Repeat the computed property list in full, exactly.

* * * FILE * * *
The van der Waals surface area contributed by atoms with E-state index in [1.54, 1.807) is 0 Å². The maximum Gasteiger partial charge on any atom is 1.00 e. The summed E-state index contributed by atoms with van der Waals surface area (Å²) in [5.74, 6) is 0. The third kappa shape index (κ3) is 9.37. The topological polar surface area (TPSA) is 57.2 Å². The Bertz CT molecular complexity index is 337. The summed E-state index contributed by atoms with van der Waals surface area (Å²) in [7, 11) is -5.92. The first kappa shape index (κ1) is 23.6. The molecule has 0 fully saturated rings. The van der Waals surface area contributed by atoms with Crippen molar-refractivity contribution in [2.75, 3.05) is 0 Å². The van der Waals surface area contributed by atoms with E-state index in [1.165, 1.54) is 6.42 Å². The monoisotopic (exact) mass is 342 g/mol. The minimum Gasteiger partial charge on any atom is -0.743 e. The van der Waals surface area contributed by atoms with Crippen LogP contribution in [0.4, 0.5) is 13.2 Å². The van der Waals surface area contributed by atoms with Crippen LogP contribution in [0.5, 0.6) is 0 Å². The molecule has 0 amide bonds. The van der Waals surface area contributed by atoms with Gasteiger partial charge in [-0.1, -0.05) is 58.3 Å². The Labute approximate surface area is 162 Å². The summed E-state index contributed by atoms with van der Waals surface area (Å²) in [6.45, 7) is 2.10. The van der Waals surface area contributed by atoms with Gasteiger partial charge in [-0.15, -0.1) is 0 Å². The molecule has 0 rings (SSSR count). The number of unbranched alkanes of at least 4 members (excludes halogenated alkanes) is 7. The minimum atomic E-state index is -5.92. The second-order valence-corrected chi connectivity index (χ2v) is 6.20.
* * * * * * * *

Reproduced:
The van der Waals surface area contributed by atoms with E-state index in [1.54, 1.807) is 0 Å². The maximum Gasteiger partial charge on any atom is 1.00 e. The summed E-state index contributed by atoms with van der Waals surface area (Å²) in [5.74, 6) is 0. The third kappa shape index (κ3) is 9.37. The topological polar surface area (TPSA) is 57.2 Å². The Bertz CT molecular complexity index is 337. The summed E-state index contributed by atoms with van der Waals surface area (Å²) in [7, 11) is -5.92. The first kappa shape index (κ1) is 23.6. The molecule has 0 fully saturated rings. The van der Waals surface area contributed by atoms with Crippen molar-refractivity contribution in [2.75, 3.05) is 0 Å². The van der Waals surface area contributed by atoms with E-state index in [1.165, 1.54) is 6.42 Å². The monoisotopic (exact) mass is 342 g/mol. The minimum Gasteiger partial charge on any atom is -0.743 e. The van der Waals surface area contributed by atoms with Crippen LogP contribution in [0.4, 0.5) is 13.2 Å². The van der Waals surface area contributed by atoms with Crippen LogP contribution in [0.5, 0.6) is 0 Å². The molecule has 0 amide bonds. The van der Waals surface area contributed by atoms with Gasteiger partial charge in [-0.1, -0.05) is 58.3 Å². The Labute approximate surface area is 162 Å². The summed E-state index contributed by atoms with van der Waals surface area (Å²) in [6.45, 7) is 2.10. The van der Waals surface area contributed by atoms with Gasteiger partial charge in [-0.15, -0.1) is 0 Å². The molecule has 0 rings (SSSR count). The number of unbranched alkanes of at least 4 members (excludes halogenated alkanes) is 7. The minimum atomic E-state index is -5.92. The second-order valence-corrected chi connectivity index (χ2v) is 6.20.